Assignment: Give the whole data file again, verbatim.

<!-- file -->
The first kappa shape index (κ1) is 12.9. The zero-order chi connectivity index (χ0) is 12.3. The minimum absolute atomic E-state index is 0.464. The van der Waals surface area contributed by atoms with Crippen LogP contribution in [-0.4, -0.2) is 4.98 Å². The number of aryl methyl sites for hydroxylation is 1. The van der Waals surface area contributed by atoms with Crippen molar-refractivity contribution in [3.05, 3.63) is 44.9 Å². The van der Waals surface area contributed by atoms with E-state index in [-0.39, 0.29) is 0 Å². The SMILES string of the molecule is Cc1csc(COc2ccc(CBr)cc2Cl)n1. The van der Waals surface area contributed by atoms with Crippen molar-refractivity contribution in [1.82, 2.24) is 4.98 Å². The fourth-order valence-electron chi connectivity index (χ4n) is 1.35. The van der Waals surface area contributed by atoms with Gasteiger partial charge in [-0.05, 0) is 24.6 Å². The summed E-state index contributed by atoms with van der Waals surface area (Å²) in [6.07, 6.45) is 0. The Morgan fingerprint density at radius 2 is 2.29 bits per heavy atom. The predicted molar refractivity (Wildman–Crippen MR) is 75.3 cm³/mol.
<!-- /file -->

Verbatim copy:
The first kappa shape index (κ1) is 12.9. The zero-order chi connectivity index (χ0) is 12.3. The minimum absolute atomic E-state index is 0.464. The van der Waals surface area contributed by atoms with Crippen LogP contribution in [-0.4, -0.2) is 4.98 Å². The number of aryl methyl sites for hydroxylation is 1. The van der Waals surface area contributed by atoms with Crippen molar-refractivity contribution in [3.05, 3.63) is 44.9 Å². The van der Waals surface area contributed by atoms with E-state index in [-0.39, 0.29) is 0 Å². The SMILES string of the molecule is Cc1csc(COc2ccc(CBr)cc2Cl)n1. The van der Waals surface area contributed by atoms with Crippen molar-refractivity contribution in [1.82, 2.24) is 4.98 Å². The fourth-order valence-electron chi connectivity index (χ4n) is 1.35. The van der Waals surface area contributed by atoms with Gasteiger partial charge in [-0.05, 0) is 24.6 Å². The summed E-state index contributed by atoms with van der Waals surface area (Å²) in [6.07, 6.45) is 0. The Morgan fingerprint density at radius 2 is 2.29 bits per heavy atom. The predicted molar refractivity (Wildman–Crippen MR) is 75.3 cm³/mol.